Briny Breezes - History

State Voices Concerns Over Development of Briny Breezes
State outlines concerns over development

By Patty Pensa
June 30, 2007

Opponents of plans to transform Briny Breezes into a luxury resort got a boost Friday when the state outlined a series of concerns about affordable housing, the environment, roads and hurricane evacuation.

For months, residents who live near the seaside mobile home community have been battling with Ocean Land Investments over the future of the 43-acre slice of land along State Road A1A. They hailed comments from the state Department of Community Affairs as a blow to the developer's plans.

"I think it validates what our concerns have been all along," said Ocean Ridge Mayor Ken Kaleel. "Hopefully, they'll take heed to the comments and minimize the size and scope of the project."

Ocean Land wants to build 900 condominiums, 300 time shares and 350 hotel rooms in Briny. Earlier this year, the developer agreed to buy the town for $510 million when three-fourths of residents voted for the sale. The deal could make some residents millionaires.

Comments from the state will not change the project, said Logan Pierson, a vice president at Ocean Land. Still, the developer announced Friday that the resort would be "green," built to be environmentally friendly.

Pierson said the developer and town would address all of the state's concerns by its July 25 deadline. It plans to revise the town's comprehensive plan, which would pave the way for development. The state must approve changing the land use to allow the development.

The state cited the town's failure to include population projections, making it impossible to determine the impact on public facilities. It said the town failed to include the necessary plan to assess future water needs. It criticized the town for failing to include procedures to add public comment and encourage it.

The town didn't discuss affordable housing and group homes or foster-care facilities, the state said. It failed to address the impact on a threatened type of sea grass, and it did not offer enough data on manatees.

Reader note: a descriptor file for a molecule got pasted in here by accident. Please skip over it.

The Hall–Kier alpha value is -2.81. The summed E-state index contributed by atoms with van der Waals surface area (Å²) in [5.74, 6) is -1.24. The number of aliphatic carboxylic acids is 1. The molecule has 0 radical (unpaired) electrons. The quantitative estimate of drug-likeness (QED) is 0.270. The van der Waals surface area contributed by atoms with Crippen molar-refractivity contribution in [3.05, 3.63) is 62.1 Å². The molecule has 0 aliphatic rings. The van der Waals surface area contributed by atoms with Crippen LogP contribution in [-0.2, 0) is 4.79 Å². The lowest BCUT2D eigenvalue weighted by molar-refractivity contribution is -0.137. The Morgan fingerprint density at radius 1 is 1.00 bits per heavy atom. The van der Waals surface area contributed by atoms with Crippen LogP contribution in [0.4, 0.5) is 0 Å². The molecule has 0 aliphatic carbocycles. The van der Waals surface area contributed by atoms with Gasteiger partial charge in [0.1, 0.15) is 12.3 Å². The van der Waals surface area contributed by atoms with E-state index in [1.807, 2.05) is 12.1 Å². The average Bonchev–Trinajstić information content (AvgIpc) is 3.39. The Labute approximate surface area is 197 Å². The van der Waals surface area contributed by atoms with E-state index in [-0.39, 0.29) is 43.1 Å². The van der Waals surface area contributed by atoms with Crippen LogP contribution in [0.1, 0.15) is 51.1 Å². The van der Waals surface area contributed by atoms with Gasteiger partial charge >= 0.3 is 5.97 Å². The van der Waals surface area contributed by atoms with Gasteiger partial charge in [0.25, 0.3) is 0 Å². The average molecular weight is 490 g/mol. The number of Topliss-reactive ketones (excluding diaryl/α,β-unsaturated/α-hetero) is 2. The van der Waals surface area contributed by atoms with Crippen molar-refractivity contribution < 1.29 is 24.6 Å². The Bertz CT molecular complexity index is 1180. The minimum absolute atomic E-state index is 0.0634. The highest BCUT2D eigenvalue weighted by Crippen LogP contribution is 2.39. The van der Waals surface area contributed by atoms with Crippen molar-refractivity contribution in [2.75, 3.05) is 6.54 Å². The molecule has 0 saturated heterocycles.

"Some of that would have been expected because the comp plan was really the first draft," Pierson said.

The developer released a study earlier this week saying Palm Beach County would collect about $37 million at the community's build-out in 2020. The school district would take in about $25 million a year.

About 2,300 residents are expected to live there.

But neighbors, the county, planning groups and now the state all appear against the developer. The root of their discontent is a potentially overcrowded development that sticks out among the high-end homes and mansions in nearby Gulf Stream and Ocean Ridge. They also express concerns about traffic, the environment and water supply.

Overall, the state declared the town's comprehensive plan inconsistent with state laws about housing, public safety, water resources, transportation and land use.

"It's certainly incompatible with the surrounding area, that's for darn sure, in scale and character," said Tom Evans, chairman of the Florida Coalition for Preservation. "Any way you want to look at it, it's incompatible."

Evans said he's happy to see a "green" development but questioned whether it's possible considering what's planned.

"I'd love to see an environmentally friendly development," he said, "but when you jam a bunch of high-rises there and you destroy the surrounding community, that's not environmentally friendly by any stretch of the imagination."

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